‘My neighbourhood is fuzzy, not hard and fast’: Individual and contextual associations with perceived residential neighbourhood boundaries among ageing Americans

Jessica Finlay, Joy Jang, Michael Esposito, Leslie McClure, Suzanne Judd, Philippa Clarke

Research output: Contribution to journalArticlepeer-review

Abstract

Neighbourhoods are fluid social and spatial constructs that vary by person and place. How do residential neighbourhoods shift as people age? This mixed-methods study investigates how perceived neighbourhood boundaries and size vary by individual and contextual characteristics. Semi-structured interviews with 125 adults aged 55–92 years living in the Minneapolis (Minnesota) metropolitan area suggested that neighbourhood boundaries are ‘fuzzy’. Qualitative thematic analysis identified duration of residence and housing stability, race, life-space mobility, social capital, sense of safety, and the built and social environment as key neighbourhood determinants. This informed quantitative analyses among 7811 respondents (mean age 72) from the REasons for Geographic And Racial Differences in Stroke (REGARDS) Study who self-reported how many blocks composed their neighbourhoods. We tested individual and contextual factors identified in the qualitative results as related to perceived neighbourhood size. Three-level gamma regression models showed that being older, white, less educated, lower income, less physically and cognitively healthy, less active, less socially supported, and feeling unsafe were significantly associated with smaller self-reported neighbourhood sizes. Further, living in less racially diverse, less dense, and less affluent areas were significantly associated with smaller neighbourhoods. The mixed-methods findings deepen understanding of scale in neighbourhood-based research, inform urban planning interventions, and help understand what ‘neighbourhood’ means among diverse ageing Americans.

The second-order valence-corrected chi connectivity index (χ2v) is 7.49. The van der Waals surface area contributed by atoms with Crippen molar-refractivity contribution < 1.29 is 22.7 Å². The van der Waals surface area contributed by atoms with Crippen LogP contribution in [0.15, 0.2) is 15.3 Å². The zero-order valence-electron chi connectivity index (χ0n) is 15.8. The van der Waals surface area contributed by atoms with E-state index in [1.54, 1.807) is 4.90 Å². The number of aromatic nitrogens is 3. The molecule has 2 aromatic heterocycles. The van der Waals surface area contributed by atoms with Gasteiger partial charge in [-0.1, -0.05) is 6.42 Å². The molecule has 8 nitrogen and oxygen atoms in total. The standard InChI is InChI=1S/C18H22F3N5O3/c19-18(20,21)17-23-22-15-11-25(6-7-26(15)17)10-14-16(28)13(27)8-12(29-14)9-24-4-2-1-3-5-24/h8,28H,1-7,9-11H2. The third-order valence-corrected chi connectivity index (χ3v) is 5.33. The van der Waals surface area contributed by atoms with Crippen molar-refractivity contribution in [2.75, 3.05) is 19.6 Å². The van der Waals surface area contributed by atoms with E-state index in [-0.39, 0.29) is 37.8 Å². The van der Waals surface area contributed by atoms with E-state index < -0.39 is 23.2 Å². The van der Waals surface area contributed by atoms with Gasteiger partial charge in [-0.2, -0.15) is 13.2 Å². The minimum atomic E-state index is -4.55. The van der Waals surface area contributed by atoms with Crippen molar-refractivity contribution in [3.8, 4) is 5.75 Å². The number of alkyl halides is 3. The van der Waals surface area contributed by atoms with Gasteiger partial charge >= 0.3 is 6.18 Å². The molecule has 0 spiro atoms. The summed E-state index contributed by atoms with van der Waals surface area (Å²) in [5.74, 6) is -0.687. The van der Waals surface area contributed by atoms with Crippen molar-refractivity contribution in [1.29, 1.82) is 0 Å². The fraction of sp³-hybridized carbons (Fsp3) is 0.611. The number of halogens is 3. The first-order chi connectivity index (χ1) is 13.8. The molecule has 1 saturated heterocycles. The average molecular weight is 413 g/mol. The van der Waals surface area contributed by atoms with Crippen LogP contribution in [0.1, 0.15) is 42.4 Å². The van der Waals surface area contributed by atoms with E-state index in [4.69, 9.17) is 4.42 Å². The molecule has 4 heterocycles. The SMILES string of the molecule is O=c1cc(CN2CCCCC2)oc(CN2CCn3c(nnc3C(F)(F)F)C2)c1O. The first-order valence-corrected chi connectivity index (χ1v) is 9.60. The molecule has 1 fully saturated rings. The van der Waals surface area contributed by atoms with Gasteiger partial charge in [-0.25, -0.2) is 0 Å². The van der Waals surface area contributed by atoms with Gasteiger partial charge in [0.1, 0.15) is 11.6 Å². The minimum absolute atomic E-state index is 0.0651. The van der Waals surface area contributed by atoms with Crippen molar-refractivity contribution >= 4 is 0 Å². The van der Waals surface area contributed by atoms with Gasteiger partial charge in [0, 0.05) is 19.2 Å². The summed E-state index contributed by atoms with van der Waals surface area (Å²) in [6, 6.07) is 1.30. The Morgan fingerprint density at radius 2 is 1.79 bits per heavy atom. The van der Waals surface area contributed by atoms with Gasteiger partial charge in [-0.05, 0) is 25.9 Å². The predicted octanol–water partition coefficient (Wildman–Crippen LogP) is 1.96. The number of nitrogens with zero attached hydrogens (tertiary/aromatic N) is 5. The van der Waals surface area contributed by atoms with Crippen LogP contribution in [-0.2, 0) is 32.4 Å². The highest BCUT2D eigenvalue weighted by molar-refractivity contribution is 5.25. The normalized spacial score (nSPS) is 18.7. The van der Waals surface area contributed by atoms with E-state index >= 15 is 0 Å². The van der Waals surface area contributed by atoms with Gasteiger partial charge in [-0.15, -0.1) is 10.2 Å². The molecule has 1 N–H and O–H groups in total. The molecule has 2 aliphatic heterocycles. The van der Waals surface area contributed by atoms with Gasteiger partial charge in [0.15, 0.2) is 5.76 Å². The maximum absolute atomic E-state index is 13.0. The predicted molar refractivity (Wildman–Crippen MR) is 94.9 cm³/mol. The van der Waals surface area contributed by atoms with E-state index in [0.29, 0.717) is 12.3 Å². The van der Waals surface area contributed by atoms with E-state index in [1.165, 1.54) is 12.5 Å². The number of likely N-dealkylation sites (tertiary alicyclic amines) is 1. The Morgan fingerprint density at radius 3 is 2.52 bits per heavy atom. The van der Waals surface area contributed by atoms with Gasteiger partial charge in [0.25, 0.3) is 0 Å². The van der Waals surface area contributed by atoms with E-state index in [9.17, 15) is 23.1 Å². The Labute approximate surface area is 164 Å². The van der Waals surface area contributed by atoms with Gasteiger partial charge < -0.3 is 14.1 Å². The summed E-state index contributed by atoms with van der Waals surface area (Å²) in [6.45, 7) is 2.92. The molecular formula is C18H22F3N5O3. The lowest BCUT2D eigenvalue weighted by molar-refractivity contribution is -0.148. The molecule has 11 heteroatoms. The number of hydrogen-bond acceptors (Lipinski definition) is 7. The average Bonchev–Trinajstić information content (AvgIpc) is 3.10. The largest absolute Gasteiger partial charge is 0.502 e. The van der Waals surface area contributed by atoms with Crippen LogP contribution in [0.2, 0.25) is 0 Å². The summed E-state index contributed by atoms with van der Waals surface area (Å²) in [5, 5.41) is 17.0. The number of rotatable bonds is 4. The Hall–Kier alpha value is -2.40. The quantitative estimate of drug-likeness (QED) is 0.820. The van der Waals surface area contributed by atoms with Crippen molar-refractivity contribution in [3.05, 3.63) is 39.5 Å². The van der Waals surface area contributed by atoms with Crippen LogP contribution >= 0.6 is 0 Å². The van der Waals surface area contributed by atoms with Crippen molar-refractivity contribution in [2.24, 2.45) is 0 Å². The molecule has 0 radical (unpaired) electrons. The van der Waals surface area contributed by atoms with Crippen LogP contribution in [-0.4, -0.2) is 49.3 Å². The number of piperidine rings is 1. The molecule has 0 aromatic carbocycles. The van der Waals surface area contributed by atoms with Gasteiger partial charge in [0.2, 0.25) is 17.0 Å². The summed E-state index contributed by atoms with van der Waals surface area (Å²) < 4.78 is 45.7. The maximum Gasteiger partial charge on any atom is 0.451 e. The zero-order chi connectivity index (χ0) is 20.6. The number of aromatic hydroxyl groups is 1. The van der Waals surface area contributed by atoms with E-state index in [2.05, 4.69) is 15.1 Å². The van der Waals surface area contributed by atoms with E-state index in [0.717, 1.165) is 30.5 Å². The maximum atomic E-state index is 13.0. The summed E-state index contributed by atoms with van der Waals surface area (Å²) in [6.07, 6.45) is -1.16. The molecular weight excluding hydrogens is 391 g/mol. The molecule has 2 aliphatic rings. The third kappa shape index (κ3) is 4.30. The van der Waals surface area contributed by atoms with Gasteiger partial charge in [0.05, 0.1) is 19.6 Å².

Original languageEnglish (US)
Pages (from-to)85-108
Number of pages24
JournalUrban Studies
Volume60
Issue number1
DOIs
StatePublished - Jan 2023
Externally publishedYes

Bibliographical note

Publisher Copyright:
© Urban Studies Journal Limited 2022.

Keywords

  • ageing in place
  • mixed-methods
  • neighbourhood
  • older adults
  • uncertain geographic context problem

PubMed: MeSH publication types

  • Journal Article

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